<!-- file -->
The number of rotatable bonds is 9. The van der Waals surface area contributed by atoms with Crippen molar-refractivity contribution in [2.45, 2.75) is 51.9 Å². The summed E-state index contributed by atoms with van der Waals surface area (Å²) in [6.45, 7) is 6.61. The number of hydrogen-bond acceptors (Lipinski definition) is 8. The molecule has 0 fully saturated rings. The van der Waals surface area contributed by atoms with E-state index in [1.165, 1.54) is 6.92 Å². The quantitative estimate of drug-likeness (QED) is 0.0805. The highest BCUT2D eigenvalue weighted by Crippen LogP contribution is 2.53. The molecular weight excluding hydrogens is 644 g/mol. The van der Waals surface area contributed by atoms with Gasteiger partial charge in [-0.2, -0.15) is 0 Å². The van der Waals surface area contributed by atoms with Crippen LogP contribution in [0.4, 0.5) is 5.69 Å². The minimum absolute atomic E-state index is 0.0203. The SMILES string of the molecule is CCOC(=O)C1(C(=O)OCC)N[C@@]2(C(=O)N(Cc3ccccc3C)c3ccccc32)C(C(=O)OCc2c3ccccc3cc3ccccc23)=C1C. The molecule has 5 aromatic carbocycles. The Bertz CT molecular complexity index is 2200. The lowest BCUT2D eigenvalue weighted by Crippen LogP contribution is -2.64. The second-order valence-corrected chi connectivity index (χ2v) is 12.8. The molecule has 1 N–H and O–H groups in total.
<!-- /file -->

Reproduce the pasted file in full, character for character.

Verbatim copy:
The number of rotatable bonds is 9. The van der Waals surface area contributed by atoms with Crippen molar-refractivity contribution in [2.45, 2.75) is 51.9 Å². The summed E-state index contributed by atoms with van der Waals surface area (Å²) in [6.45, 7) is 6.61. The number of hydrogen-bond acceptors (Lipinski definition) is 8. The molecule has 0 fully saturated rings. The van der Waals surface area contributed by atoms with E-state index in [1.165, 1.54) is 6.92 Å². The quantitative estimate of drug-likeness (QED) is 0.0805. The highest BCUT2D eigenvalue weighted by Crippen LogP contribution is 2.53. The molecular weight excluding hydrogens is 644 g/mol. The van der Waals surface area contributed by atoms with Gasteiger partial charge in [-0.2, -0.15) is 0 Å². The van der Waals surface area contributed by atoms with Crippen LogP contribution in [0.4, 0.5) is 5.69 Å². The minimum absolute atomic E-state index is 0.0203. The SMILES string of the molecule is CCOC(=O)C1(C(=O)OCC)N[C@@]2(C(=O)N(Cc3ccccc3C)c3ccccc32)C(C(=O)OCc2c3ccccc3cc3ccccc23)=C1C. The molecule has 5 aromatic carbocycles. The Bertz CT molecular complexity index is 2200. The lowest BCUT2D eigenvalue weighted by Crippen LogP contribution is -2.64. The second-order valence-corrected chi connectivity index (χ2v) is 12.8. The molecule has 1 N–H and O–H groups in total.